Stuck in Seattle
“STUCK,” read the headline of the Seattle Times on December 10, 2013. The world’s largest tunnel boring machine came to a standstill about 50 feet beneath Seattle’s downtown. The giant rig, known as Big Bertha, ground to a halt 1,019 feet into her chartered course of 10,289 feet. What is stopping her remains a mystery.
Big Bertha came to a standstill while digging a nearly 2 mile long, 4 lane, highway tunnel costing $3.1 billion. The mega machine, whose namesake is Mayor Bertha Knight Landes, the first woman elected to mayorship of a major US city, is being challenged to dig a large tunnel to replace the Alaskan Way Viaduct, a dangerously old elevated highway along Seattle’s waterfront.
The project, launched in January of 2011, is officially known as the SR 99 Bored Tunnel Alternative Design-Build Project. The mega work is likened to The Big Dig, another underground urban highway endeavor which replaced another waterfront elevated highway – that one along Boston, Massachusetts. That project, offically known as the Central Artery Tunnel Project, was completed without a Tunnel Boring Machine (TBM). Work on it wrapped up in 2008 at a cost of approximately $15 billion.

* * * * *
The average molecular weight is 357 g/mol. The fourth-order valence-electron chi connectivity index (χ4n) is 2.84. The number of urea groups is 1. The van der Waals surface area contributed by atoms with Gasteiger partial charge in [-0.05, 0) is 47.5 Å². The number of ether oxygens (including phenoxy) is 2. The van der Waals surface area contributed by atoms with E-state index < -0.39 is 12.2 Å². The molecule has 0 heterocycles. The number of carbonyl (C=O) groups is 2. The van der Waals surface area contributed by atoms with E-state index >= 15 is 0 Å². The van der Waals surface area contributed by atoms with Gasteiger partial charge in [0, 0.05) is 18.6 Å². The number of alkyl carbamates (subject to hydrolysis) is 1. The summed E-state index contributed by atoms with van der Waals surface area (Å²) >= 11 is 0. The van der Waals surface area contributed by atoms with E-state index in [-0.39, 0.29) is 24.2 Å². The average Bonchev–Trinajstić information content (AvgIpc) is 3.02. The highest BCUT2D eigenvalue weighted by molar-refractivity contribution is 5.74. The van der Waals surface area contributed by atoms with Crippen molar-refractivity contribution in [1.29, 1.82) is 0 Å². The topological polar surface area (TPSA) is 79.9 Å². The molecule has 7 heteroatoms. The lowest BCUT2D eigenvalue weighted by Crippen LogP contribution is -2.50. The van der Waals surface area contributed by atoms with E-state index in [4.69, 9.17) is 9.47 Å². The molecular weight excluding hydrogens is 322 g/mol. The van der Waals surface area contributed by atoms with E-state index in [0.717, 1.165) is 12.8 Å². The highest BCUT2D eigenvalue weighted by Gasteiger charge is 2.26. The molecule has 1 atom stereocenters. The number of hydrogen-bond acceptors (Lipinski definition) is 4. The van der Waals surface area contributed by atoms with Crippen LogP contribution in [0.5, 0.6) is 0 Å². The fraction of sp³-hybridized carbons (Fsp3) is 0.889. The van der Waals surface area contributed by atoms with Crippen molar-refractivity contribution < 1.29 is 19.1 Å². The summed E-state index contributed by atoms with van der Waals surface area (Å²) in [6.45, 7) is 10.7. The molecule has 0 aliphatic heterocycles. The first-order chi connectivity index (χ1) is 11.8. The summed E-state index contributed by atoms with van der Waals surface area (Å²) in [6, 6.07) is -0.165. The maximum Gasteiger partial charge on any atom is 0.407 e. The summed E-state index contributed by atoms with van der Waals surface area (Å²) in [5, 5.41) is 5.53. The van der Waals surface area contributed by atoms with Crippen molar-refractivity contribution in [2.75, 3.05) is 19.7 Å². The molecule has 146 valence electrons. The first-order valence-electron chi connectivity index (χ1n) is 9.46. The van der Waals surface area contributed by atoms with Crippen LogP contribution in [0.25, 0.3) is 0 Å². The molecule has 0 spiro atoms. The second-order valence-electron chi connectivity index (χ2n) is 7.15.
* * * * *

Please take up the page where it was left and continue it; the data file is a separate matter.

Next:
Complicating construction logistics at the site of the Seattle project are the embarkations and debarkations of commuters tourists as well as the movements of cargo. Washington State Ferries and ocean going ships along Seattle’s busy working waterfront take place in the shadow of the Alaskan Viaduct. Also in the immediate area are tens of thousands of Seattle Sea Hawk and Mariner fans jamming area roadways while attending games at adjacent stadiums.
Experts fear the early 1950s elevated highway, a heavily congested commuter route, will collapse should another powerful earthquake strike the Pacific Rim city as one did in 2001. Over ten years ago that earthquake severely damaged but did not destroy The Alaskan Way Viaduct. Highway structures built before 1990 were not designed with features used today to keep them standing after intense seismic activity.